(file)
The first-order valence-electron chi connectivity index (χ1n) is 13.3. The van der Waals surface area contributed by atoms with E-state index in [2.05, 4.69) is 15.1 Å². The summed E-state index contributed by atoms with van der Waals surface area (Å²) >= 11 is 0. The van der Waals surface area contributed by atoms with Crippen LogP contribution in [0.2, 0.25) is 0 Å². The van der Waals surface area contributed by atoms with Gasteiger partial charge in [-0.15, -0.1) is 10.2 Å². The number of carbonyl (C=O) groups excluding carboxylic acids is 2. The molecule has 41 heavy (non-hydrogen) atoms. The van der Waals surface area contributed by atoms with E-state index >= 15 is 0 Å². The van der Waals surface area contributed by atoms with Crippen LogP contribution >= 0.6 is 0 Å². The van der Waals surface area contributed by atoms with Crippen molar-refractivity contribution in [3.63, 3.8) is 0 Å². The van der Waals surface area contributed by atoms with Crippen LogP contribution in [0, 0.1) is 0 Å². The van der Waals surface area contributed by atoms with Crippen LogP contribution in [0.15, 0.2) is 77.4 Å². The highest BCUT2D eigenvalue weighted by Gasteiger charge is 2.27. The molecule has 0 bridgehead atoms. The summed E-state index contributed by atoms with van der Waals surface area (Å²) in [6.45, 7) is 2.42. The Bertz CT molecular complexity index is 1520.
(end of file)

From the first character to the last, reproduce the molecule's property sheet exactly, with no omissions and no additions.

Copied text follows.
The first-order valence-electron chi connectivity index (χ1n) is 13.3. The van der Waals surface area contributed by atoms with E-state index in [2.05, 4.69) is 15.1 Å². The summed E-state index contributed by atoms with van der Waals surface area (Å²) >= 11 is 0. The van der Waals surface area contributed by atoms with Crippen LogP contribution in [0.2, 0.25) is 0 Å². The van der Waals surface area contributed by atoms with Gasteiger partial charge in [-0.15, -0.1) is 10.2 Å². The number of carbonyl (C=O) groups excluding carboxylic acids is 2. The molecule has 41 heavy (non-hydrogen) atoms. The van der Waals surface area contributed by atoms with E-state index >= 15 is 0 Å². The van der Waals surface area contributed by atoms with Crippen LogP contribution >= 0.6 is 0 Å². The van der Waals surface area contributed by atoms with Crippen molar-refractivity contribution in [3.63, 3.8) is 0 Å². The van der Waals surface area contributed by atoms with Crippen LogP contribution in [0, 0.1) is 0 Å². The van der Waals surface area contributed by atoms with Crippen LogP contribution in [0.15, 0.2) is 77.4 Å². The highest BCUT2D eigenvalue weighted by Gasteiger charge is 2.27. The molecule has 0 bridgehead atoms. The summed E-state index contributed by atoms with van der Waals surface area (Å²) in [6.45, 7) is 2.42. The Bertz CT molecular complexity index is 1520.